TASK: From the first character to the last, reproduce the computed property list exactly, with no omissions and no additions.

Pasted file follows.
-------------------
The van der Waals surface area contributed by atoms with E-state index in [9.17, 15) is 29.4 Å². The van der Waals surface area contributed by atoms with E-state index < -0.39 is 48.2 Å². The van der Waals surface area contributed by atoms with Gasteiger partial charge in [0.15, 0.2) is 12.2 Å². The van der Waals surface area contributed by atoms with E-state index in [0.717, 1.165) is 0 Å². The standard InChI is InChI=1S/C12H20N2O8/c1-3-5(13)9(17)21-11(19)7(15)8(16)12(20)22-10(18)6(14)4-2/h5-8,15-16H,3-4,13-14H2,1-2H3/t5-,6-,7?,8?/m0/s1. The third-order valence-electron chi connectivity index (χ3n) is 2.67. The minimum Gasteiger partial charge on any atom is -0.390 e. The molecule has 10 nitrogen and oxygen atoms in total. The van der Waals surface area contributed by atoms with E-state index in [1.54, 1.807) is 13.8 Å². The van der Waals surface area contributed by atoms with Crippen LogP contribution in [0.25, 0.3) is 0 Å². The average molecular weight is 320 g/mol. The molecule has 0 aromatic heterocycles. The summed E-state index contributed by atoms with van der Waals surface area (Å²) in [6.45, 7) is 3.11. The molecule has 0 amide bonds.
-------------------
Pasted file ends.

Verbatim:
The van der Waals surface area contributed by atoms with E-state index in [9.17, 15) is 29.4 Å². The van der Waals surface area contributed by atoms with E-state index < -0.39 is 48.2 Å². The van der Waals surface area contributed by atoms with Gasteiger partial charge in [0.15, 0.2) is 12.2 Å². The van der Waals surface area contributed by atoms with E-state index in [0.717, 1.165) is 0 Å². The standard InChI is InChI=1S/C12H20N2O8/c1-3-5(13)9(17)21-11(19)7(15)8(16)12(20)22-10(18)6(14)4-2/h5-8,15-16H,3-4,13-14H2,1-2H3/t5-,6-,7?,8?/m0/s1. The third-order valence-electron chi connectivity index (χ3n) is 2.67. The minimum Gasteiger partial charge on any atom is -0.390 e. The molecule has 10 nitrogen and oxygen atoms in total. The van der Waals surface area contributed by atoms with E-state index in [1.54, 1.807) is 13.8 Å². The van der Waals surface area contributed by atoms with Crippen LogP contribution in [0.25, 0.3) is 0 Å². The average molecular weight is 320 g/mol. The molecule has 0 aromatic heterocycles. The summed E-state index contributed by atoms with van der Waals surface area (Å²) in [6.45, 7) is 3.11. The molecule has 0 amide bonds.